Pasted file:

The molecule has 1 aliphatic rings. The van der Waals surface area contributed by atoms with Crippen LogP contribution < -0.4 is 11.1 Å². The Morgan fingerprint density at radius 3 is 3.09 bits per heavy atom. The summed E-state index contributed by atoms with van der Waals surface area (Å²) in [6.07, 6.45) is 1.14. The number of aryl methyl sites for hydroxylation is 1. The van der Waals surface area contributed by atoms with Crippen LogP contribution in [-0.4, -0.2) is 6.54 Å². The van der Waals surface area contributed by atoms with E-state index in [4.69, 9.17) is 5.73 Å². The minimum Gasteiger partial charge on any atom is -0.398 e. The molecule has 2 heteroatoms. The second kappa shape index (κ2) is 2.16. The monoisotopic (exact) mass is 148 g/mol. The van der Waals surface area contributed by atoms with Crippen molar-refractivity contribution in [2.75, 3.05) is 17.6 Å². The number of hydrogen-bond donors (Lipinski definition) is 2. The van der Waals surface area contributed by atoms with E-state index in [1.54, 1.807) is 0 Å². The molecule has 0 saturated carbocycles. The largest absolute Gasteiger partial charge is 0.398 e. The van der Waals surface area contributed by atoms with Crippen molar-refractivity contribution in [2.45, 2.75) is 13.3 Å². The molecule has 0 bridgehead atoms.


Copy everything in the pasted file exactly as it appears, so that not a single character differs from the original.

The molecule has 1 aliphatic rings. The van der Waals surface area contributed by atoms with Crippen LogP contribution < -0.4 is 11.1 Å². The Morgan fingerprint density at radius 3 is 3.09 bits per heavy atom. The summed E-state index contributed by atoms with van der Waals surface area (Å²) in [6.07, 6.45) is 1.14. The number of aryl methyl sites for hydroxylation is 1. The van der Waals surface area contributed by atoms with Crippen LogP contribution in [-0.4, -0.2) is 6.54 Å². The van der Waals surface area contributed by atoms with E-state index in [4.69, 9.17) is 5.73 Å². The minimum Gasteiger partial charge on any atom is -0.398 e. The molecule has 2 heteroatoms. The second kappa shape index (κ2) is 2.16. The monoisotopic (exact) mass is 148 g/mol. The van der Waals surface area contributed by atoms with Crippen molar-refractivity contribution in [2.75, 3.05) is 17.6 Å². The number of hydrogen-bond donors (Lipinski definition) is 2. The van der Waals surface area contributed by atoms with E-state index in [1.54, 1.807) is 0 Å². The molecule has 0 saturated carbocycles. The largest absolute Gasteiger partial charge is 0.398 e. The van der Waals surface area contributed by atoms with Crippen molar-refractivity contribution in [2.45, 2.75) is 13.3 Å². The molecule has 0 bridgehead atoms.